Many healthy and/or young people live with people that are 65 years or older or that are younger, but unhealthy. Opening all the businesses back up during a peak outbreak is going to increase the chances of bringing the virus to these people or vice-versa as the healthier people in their households go to and from their residences. This seems like basic common sense. I'm sure the healthcare and pandemic experts can provide even more supporting evidence for a shutdown. 

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Just now, vcczar said:

There are reports of young, otherwise healthy adults who are slipping into comas because coronavirus. 

In regards to your post, I'm inclined to believe health and pandemic experts in regards to whether or not we have a shutdown, even if it slows the economy.

Many healthy and/or young people live with people that are 65 years or older or that are younger, but unhealthy. Opening all the businesses back up during a peak outbreak is going to increase the chances of bringing the virus to these people or vice-versa as the healthier people in their households go to and from their residences. This seems like basic common sense. I'm sure the healthcare and pandemic experts can provide even more supporting evidence for a shutdown. 

Yes, and many young, otherwise healthy adults die in car accidents every year. So we work to reduce those numbers with common-sense actions that don't destroy the economy (seat belt laws, speed limits, lowering the legal limit for blood alcohol, and so on). What we don't do is destroy the economy.

Yes, I think that temporary, strong steps are warranted at this point - in the short term - which is what I say in the post above. The question is about the long term. Presumably we will have a better picture in a week or so about numbers, effective treatments, and so on.

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2 minutes ago, admin_270 said:

Yes, and many young, otherwise healthy adults die in car accidents every year. So we work to reduce those numbers with common-sense actions that don't destroy the economy (seat belt laws, speed limits, lowering the legal limit for blood alcohol, and so on). What we don't do is destroy the economy.

Yes, I think that temporary, strong steps are warranted at this point - in the short term - which is what I say in the post above. The question is about the long term. Presumably we will have a better picture in a week or so about numbers, effective treatments, and so on.

I'm sorry if I don't believe your advice over experienced medical professionals. If they really wanted no more cars, then they should say something. But that's not what they're saying. This could be out of hand very quickly, and we hedged our bets at first, and now we have to live with the consequences. We failed at keeping this out in the first place, we failed at taking deliberate steps to make sure it never got inside the US, and now we're failing at testing. Honestly, the federal government has provided NO relief on this front at all. It seems the states are doing anything and everything involved with the coronavirus. I'm not sure they all can take it.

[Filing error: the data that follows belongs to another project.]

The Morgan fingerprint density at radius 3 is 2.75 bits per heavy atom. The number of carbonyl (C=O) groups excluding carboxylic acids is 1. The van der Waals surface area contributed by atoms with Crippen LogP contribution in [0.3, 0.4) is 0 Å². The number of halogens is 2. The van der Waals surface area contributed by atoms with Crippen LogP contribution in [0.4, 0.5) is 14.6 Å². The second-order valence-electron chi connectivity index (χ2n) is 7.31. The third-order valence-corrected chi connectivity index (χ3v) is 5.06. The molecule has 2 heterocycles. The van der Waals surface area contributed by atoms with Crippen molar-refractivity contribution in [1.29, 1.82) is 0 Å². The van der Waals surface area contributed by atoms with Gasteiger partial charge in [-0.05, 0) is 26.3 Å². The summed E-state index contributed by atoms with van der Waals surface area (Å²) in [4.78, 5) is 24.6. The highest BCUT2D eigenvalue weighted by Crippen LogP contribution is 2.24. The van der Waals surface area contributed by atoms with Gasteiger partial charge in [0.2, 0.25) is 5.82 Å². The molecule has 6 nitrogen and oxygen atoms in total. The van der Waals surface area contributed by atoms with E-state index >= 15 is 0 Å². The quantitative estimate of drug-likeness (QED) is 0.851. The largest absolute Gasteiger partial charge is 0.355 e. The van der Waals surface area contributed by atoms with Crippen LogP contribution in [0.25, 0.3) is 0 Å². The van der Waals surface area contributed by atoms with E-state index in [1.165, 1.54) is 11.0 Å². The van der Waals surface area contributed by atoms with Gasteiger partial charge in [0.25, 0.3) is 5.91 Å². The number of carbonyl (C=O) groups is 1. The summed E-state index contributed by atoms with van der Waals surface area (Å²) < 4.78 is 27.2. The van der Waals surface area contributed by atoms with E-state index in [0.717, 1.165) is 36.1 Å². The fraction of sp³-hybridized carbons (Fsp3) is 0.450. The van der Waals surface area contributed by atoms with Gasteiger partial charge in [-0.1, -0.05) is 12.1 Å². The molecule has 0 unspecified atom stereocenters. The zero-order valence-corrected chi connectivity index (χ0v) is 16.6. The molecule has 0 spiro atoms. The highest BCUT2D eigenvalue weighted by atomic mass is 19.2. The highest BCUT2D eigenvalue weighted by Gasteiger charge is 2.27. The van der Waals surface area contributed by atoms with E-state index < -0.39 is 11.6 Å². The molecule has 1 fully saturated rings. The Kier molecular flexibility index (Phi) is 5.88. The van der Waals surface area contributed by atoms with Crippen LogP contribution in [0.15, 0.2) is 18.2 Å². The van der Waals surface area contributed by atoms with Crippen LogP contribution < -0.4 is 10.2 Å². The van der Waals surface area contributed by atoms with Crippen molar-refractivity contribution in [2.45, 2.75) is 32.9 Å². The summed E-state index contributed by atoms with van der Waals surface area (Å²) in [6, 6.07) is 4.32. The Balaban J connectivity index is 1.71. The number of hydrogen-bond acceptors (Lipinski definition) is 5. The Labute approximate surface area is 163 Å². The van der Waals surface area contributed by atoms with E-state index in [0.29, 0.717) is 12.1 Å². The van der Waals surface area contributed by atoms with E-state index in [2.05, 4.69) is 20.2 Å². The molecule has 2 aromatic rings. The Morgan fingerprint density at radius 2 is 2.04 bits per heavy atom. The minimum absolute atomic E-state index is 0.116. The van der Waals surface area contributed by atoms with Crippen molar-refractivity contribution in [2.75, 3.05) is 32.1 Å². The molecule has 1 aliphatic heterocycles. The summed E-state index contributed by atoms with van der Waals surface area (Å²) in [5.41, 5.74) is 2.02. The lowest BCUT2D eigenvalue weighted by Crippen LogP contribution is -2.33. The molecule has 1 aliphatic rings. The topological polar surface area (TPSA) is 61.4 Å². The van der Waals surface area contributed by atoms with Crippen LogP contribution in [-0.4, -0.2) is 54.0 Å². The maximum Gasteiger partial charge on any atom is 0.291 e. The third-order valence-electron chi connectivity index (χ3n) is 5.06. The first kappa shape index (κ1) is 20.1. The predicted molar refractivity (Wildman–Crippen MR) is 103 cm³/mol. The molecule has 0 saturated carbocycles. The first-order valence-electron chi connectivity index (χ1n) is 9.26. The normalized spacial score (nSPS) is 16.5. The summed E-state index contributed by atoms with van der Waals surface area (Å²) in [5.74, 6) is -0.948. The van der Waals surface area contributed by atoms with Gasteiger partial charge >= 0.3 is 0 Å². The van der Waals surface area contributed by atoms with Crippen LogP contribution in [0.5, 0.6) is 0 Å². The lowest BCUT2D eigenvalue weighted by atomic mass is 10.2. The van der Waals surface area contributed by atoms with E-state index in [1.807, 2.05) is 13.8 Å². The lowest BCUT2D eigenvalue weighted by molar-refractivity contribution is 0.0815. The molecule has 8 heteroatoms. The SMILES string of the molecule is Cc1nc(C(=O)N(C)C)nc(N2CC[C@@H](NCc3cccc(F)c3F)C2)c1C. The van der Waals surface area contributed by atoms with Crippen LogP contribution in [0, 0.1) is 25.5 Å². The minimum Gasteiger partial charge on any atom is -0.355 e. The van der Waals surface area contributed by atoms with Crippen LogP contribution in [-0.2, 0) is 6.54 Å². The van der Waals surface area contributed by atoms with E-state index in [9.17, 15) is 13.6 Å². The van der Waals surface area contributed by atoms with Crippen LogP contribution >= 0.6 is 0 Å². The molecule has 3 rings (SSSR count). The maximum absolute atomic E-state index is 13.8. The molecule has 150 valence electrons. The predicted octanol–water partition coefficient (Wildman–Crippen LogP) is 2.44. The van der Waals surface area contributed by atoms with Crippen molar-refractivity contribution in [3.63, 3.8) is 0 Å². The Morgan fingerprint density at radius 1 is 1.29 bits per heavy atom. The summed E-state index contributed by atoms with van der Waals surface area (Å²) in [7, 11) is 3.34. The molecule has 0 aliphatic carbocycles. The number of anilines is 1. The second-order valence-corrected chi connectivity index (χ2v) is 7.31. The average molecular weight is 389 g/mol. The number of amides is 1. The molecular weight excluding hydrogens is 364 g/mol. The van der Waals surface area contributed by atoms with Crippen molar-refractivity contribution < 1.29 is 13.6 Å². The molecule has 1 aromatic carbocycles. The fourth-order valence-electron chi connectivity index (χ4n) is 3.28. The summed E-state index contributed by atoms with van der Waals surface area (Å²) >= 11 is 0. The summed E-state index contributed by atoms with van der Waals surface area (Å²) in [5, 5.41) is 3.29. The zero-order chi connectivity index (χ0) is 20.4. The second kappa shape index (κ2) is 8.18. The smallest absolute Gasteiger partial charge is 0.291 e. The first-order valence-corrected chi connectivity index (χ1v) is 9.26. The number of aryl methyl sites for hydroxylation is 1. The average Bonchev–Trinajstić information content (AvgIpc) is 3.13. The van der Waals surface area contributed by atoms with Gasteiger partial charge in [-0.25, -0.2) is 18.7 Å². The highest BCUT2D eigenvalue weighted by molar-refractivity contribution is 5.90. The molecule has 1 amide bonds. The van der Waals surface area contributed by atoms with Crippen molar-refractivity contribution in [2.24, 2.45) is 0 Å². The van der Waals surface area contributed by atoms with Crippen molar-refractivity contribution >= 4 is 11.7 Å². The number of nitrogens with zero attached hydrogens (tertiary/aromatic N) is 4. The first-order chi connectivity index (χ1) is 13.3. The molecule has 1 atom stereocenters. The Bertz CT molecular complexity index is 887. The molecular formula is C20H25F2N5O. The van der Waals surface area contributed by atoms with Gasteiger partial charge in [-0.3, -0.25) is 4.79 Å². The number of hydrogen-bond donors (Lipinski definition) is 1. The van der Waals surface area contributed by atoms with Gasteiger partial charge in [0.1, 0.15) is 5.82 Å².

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Neither of you guys are directly impacted much by this. You're both still working (me too) - in fact, the Professor's job might be better now because he doesn't have to travel to the university!

Have your career destroyed by this, and then try to be blase about the effects of an economic shut down, instead of trying to balance the real risks in terms of a pandemic that largely targets the elderly with the real risks of significant economic damage.

Actually, the flu is a good example. ~20,000 Americans have died this flu season so far, but no one bats an eye! Would you recommend grinding the economy to a halt to prevent those deaths? Maybe we ought to, but instead we should probably take common-sense actions to reduce the chances of them. Good hand washing, stay home when sick, and so on.

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1 minute ago, Hestia11 said:

I'm sorry if I don't believe your advice over experienced medical professionals. If they really wanted no more cars, then they should say something. But that's not what they're saying. This could be out of hand very quickly, and we hedged our bets at first, and now we have to live with the consequences. We failed at keeping this out in the first place, we failed at taking deliberate steps to make sure it never got inside the US, and now we're failing at testing. Honestly, the federal government has provided NO relief on this front at all. It seems the states are doing anything and everything involved with the coronavirus. I'm not sure they all can take it.